Fatal Illusions, by Adam Blumer (first edition: Kregel Publications, 2009; second edition: Lighthouse Publishing of the Carolinas, 2015)
In Cincinnati, a serial killer targets fair-haired teen girls with wire-rimmed glasses. After four years, the detective most invested in the case, Chuck Riley, has to retire and leave it un-solved.
In Chicago, Gillian Thayer can’t get past her grief over losing her unborn twins after years of fertility treatments. Her husband, Marc, is a busy pastor who’s never around. Her only daughter, Crystal, is 16 and beginning to move outside Gillian’s protective reach. Crystal, as it happens, has fair hair and new wire-rimmed glasses.
When Marc is involved in a scandal, his church asks him to take a leave of absence until the fuss dies down. They find him temporary work at a historic lighthouse in Whistler’s Point, on the shores of Lake Superior in Northern Michigan.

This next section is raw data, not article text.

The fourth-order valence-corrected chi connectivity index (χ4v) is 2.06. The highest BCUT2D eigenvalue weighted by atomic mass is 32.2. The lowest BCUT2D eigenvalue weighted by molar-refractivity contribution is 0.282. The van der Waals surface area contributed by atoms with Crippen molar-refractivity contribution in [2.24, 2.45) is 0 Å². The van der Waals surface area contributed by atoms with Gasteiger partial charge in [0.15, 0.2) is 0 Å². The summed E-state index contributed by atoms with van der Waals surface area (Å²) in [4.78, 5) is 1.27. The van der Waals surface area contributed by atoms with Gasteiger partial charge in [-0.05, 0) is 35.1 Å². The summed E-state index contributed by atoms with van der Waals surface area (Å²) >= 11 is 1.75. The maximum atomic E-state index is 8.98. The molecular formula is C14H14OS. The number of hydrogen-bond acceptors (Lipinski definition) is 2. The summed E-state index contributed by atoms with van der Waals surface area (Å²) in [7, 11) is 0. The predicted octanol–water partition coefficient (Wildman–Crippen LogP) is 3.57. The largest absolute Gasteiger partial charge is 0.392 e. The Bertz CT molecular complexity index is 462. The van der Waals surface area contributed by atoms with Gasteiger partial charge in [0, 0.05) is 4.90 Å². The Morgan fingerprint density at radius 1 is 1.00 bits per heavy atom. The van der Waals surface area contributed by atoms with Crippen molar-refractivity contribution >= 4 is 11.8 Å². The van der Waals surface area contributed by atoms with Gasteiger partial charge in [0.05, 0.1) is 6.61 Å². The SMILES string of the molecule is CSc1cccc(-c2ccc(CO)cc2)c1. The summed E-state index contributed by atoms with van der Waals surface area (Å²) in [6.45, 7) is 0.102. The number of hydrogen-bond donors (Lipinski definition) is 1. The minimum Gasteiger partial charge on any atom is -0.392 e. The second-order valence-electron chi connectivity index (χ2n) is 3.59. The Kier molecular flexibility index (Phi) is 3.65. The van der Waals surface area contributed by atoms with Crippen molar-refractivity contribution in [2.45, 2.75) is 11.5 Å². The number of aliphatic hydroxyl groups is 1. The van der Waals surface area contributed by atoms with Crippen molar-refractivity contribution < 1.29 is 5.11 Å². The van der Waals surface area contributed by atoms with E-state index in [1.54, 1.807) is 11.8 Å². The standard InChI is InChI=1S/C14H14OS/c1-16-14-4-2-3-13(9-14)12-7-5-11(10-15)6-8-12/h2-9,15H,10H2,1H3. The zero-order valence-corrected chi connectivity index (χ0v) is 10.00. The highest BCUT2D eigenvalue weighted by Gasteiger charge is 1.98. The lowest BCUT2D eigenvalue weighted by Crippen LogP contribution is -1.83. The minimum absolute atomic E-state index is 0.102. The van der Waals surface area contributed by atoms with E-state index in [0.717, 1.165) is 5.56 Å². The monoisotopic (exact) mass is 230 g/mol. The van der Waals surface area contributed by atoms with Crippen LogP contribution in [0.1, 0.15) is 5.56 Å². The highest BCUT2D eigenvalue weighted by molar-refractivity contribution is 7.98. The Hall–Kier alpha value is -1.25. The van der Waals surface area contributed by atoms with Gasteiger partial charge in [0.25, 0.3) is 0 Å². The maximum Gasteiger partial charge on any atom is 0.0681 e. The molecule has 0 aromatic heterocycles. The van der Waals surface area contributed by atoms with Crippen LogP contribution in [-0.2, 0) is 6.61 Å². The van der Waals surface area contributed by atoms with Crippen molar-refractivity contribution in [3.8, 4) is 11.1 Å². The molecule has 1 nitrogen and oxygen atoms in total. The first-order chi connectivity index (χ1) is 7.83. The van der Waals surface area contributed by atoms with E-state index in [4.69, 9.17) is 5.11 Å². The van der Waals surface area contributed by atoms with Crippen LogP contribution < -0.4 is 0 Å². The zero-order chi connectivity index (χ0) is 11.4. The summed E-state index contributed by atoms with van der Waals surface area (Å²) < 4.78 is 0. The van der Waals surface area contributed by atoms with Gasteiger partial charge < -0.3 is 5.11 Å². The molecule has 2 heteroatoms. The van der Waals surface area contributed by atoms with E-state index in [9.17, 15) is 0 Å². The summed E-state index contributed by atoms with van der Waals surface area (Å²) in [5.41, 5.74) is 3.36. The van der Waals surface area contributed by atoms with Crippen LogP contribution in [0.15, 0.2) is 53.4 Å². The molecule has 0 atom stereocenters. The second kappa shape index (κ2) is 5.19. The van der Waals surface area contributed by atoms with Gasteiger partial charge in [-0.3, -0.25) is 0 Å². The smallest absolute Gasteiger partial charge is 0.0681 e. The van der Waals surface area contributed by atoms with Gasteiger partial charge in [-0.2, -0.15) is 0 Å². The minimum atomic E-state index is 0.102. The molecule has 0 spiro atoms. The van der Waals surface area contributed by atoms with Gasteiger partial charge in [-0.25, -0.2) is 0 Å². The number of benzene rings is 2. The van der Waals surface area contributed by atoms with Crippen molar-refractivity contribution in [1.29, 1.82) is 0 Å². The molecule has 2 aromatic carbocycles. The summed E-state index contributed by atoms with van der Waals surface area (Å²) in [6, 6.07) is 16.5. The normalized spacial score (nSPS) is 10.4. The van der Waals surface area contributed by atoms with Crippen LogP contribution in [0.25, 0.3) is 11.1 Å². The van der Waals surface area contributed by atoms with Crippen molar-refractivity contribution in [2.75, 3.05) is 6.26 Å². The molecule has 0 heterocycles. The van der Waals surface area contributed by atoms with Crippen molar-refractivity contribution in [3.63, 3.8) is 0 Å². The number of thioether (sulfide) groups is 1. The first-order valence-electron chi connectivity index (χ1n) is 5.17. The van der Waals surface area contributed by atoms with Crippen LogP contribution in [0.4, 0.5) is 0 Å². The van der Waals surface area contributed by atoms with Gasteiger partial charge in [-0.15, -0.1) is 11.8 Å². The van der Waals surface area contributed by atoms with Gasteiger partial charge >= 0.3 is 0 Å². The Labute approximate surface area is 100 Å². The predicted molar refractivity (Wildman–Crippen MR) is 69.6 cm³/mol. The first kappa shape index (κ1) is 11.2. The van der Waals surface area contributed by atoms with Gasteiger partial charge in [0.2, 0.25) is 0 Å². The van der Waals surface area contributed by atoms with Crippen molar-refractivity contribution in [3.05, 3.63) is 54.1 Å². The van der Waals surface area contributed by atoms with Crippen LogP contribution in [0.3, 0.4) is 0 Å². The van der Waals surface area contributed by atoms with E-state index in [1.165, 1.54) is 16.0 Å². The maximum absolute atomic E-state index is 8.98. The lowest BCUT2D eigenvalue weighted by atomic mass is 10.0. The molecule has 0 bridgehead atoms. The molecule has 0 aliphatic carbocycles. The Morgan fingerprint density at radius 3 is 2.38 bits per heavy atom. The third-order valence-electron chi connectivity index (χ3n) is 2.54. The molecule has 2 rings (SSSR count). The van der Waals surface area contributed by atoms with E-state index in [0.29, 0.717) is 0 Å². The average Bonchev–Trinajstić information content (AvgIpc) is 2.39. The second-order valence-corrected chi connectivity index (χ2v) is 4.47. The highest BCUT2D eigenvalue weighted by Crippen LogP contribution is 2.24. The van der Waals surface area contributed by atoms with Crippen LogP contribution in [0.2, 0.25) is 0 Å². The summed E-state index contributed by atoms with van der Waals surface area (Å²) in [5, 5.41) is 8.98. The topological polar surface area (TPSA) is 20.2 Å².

The Thayers haven’t even heard of the Magician Murderer. And nobody has any idea that the killer has relocated to Whistler’s Point.
Fatal Illusions is compelling suspense that includes snippets from the killer’s point of view without becoming too graphic. At the same time, it’s character-oriented, and those characters are people we can root for (or at least root for them to change, in a couple of cases).
The Thayers are Bible-believing Christians, but they deal with ongoing human weaknesses. A bonus for me was seeing how they try to apply their faith to their struggles, and how in their better moments they realize there’s more at stake than their particular circumstances. At times both Gillian and Crystal stop to ponder what God might want to do or say through them to the people they’re with.
The faith element is not heavy-handed, but it gives an encouraging example to believing readers who, like the Thayers, are still learning to fully live by faith.
Fatal Illusions is Adam Blumer’s first novel. His second, The Tenth Plague, also features Marc and Gillian Thayer. For more about the author and his books, visit adamblumerbooks.com.
[Review copy from my personal library.]